The lives of historical figures have provided Hollywood with film fodder for decades. Biographical movies aren't necessarily as accurate as they claim to be though. From Bohemian Rhapsody to Braveheart, inaccurate biopics prove that great films don't always make for great history lessons.
Inaccurate films about historical figures tell mistruths that range from the mild to the outrageous. Some biography movies merely compress events, re-order chronologies, or create composite characters to streamline storytelling; others twist facts and misrepresent historical figures in offensive ways. What bio movies don't say about historical figures is sometimes as important as what they do say: biopics that lie by omission tend to glorify historical subjects by ignoring inconvenient truths that are nonetheless important windows into their lives.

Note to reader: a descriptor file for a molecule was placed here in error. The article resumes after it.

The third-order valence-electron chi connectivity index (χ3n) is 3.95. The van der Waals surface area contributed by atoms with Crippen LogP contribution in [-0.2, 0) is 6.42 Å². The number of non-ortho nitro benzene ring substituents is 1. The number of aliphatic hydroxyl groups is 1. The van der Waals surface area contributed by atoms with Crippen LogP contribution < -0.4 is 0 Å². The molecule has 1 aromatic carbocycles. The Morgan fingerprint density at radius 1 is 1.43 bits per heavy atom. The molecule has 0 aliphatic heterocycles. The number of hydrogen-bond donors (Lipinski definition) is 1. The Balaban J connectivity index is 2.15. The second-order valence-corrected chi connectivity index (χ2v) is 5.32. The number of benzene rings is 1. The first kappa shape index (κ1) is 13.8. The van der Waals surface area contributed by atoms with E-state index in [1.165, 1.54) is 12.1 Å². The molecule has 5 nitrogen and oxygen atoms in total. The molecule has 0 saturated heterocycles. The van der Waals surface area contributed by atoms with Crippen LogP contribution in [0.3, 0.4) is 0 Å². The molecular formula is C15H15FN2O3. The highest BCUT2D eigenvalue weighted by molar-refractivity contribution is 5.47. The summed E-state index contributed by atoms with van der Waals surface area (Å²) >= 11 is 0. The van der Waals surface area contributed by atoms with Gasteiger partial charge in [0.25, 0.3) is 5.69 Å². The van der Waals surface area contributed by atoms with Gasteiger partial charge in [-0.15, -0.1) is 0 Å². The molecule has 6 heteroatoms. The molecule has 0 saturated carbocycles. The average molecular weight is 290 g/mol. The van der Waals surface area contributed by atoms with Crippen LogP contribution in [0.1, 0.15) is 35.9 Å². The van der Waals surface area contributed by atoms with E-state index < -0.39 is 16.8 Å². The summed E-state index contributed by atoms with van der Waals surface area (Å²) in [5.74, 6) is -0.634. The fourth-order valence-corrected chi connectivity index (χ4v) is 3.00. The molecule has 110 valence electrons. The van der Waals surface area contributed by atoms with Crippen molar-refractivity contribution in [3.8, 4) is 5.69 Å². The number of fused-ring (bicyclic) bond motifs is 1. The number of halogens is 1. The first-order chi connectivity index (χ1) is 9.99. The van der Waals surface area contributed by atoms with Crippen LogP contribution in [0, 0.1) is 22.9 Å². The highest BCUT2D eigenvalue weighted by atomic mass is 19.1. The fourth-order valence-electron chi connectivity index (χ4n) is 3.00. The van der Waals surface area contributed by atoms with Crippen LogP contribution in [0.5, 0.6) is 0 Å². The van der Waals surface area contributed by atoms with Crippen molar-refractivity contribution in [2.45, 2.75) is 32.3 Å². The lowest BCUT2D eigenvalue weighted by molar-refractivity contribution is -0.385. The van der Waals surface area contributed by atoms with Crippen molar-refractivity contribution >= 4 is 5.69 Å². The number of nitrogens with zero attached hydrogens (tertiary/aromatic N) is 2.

But no matter how they may twist or ignore the facts, all the films on this list sacrifice accuracy in some way to sugarcoat, whitewash, misrepresent, over-dramatize, or over-simplify the past.
Boasting a hummable score, the Disney musical Pocahontas imagines a romance between the titular Native American princess and English explorer John Smith during the founding of Jamestown in 1607. Pocahontas and Smith's love transcends boundaries in an era brimming with cultural tensions; the English are overrunning Powhatan land, and both communities see one another as "savages." Though Pocahontas saves Smith's life just before her father slays him, their romance must end - he returns to England, and she remains with her community.